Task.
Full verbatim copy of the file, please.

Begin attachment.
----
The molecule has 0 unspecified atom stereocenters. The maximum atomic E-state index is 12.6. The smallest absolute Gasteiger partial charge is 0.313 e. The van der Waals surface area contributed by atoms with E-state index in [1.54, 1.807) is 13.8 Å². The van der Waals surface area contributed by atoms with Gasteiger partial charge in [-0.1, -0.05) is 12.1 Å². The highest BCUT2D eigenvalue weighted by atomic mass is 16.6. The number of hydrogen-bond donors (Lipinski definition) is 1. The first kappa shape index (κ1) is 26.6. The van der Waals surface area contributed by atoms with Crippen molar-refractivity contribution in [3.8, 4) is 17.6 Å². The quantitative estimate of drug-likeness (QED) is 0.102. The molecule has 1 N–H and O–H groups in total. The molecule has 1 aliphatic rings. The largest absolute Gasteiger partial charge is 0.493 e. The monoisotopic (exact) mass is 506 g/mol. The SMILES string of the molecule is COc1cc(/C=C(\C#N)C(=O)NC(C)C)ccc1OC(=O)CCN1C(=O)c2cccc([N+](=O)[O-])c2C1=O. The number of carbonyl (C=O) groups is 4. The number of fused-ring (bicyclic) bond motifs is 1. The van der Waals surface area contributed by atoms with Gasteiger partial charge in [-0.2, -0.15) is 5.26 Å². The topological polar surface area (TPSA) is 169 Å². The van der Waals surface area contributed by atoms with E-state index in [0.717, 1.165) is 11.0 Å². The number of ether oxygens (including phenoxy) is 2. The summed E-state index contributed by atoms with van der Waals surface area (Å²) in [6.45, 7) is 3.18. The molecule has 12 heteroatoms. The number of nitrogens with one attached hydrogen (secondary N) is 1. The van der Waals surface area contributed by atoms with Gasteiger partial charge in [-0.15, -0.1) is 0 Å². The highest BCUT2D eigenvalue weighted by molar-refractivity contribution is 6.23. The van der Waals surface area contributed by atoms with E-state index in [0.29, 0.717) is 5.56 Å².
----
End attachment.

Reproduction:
The molecule has 0 unspecified atom stereocenters. The maximum atomic E-state index is 12.6. The smallest absolute Gasteiger partial charge is 0.313 e. The van der Waals surface area contributed by atoms with E-state index in [1.54, 1.807) is 13.8 Å². The van der Waals surface area contributed by atoms with Gasteiger partial charge in [-0.1, -0.05) is 12.1 Å². The highest BCUT2D eigenvalue weighted by atomic mass is 16.6. The number of hydrogen-bond donors (Lipinski definition) is 1. The first kappa shape index (κ1) is 26.6. The van der Waals surface area contributed by atoms with Crippen molar-refractivity contribution in [3.8, 4) is 17.6 Å². The quantitative estimate of drug-likeness (QED) is 0.102. The molecule has 1 N–H and O–H groups in total. The molecule has 1 aliphatic rings. The largest absolute Gasteiger partial charge is 0.493 e. The monoisotopic (exact) mass is 506 g/mol. The SMILES string of the molecule is COc1cc(/C=C(\C#N)C(=O)NC(C)C)ccc1OC(=O)CCN1C(=O)c2cccc([N+](=O)[O-])c2C1=O. The number of carbonyl (C=O) groups is 4. The number of fused-ring (bicyclic) bond motifs is 1. The van der Waals surface area contributed by atoms with Gasteiger partial charge in [-0.2, -0.15) is 5.26 Å². The topological polar surface area (TPSA) is 169 Å². The van der Waals surface area contributed by atoms with E-state index in [0.717, 1.165) is 11.0 Å². The number of ether oxygens (including phenoxy) is 2. The summed E-state index contributed by atoms with van der Waals surface area (Å²) in [6.45, 7) is 3.18. The molecule has 12 heteroatoms. The number of nitrogens with one attached hydrogen (secondary N) is 1. The van der Waals surface area contributed by atoms with Gasteiger partial charge in [-0.15, -0.1) is 0 Å². The highest BCUT2D eigenvalue weighted by molar-refractivity contribution is 6.23. The van der Waals surface area contributed by atoms with E-state index in [0.29, 0.717) is 5.56 Å².